People with very stable emotions tend to have the best marriages, research finds.
Stable emotions reflect low levels of the personality trait of neuroticism.
Emotionally stable people (those low in neuroticism) tend not to criticise their partners, behave defensively or be contemptuous of them.
In married couples, having an extraverted, outgoing partner is also linked to higher satisfaction.
In addition, both high agreeableness and high conscientiousness are linked to relationship satisfaction in dating couples.
But it is having a partner that is co-operative and responsible that is the key, not necessarily being that way yourself.
Neuroticism, though, has the greatest effect of all personality traits on how satisfied couples are with their relationship.
People with high levels of neuroticism are more likely to get divorced.
To see how beneficial these traits are imagine for a moment the reverse of someone who is stable, agreeable and responsible.
Being neurotic, along with dis-agreeable and irresponsible is known as the ‘lack-of-self-control’ cluster of personality traits.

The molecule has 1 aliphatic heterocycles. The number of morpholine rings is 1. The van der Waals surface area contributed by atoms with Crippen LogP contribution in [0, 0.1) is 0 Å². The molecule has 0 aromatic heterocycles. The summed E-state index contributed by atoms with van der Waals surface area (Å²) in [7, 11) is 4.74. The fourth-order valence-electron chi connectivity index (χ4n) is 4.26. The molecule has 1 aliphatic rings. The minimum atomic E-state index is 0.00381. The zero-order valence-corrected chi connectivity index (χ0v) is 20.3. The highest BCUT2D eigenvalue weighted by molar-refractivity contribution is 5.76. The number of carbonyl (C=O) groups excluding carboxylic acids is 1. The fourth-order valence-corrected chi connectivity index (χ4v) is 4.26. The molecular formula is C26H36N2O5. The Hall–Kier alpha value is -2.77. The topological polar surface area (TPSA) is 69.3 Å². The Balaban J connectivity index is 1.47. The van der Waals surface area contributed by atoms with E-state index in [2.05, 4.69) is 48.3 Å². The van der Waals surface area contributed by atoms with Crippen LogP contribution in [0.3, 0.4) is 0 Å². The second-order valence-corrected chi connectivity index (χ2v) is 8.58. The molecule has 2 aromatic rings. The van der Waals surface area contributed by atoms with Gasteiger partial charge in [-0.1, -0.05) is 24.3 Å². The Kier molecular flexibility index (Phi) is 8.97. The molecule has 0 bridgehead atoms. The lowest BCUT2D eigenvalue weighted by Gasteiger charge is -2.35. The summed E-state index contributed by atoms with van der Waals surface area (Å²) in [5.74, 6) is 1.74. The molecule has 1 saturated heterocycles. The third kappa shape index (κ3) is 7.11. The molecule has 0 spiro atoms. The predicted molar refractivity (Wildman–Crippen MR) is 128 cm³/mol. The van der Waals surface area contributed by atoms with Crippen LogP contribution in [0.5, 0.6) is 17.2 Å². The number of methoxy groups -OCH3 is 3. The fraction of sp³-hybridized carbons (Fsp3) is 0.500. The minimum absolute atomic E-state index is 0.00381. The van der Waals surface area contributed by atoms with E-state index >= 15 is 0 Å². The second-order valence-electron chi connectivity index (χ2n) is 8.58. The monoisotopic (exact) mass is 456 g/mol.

It is not hard to see why this set of three personality traits — that are linked to psychopathology and substance abuse — might not make for the best marriage.
The conclusions come from a study that surveyed 136 dating couples and 74 married couples.
They were asked about both their own and their partner’s personality as well as their satisfaction with their marriage.
The personality trait of neuroticism — one of the five major aspects of personality — emerged as most important, just as it has over decades of research.
The study’s authors describe one early piece of research that…
“…studied 278 couples from the mid-1930s through the early 1980s.[…]
Analyses indicated that respondents who initially were high on neuroticism were more likely to become divorced over the course of the study.[…]
Neuroticism scores showed significant predictive power across time spans of more than 40 years.”
The study was published in the Journal of Personality (Watson et al., 2001).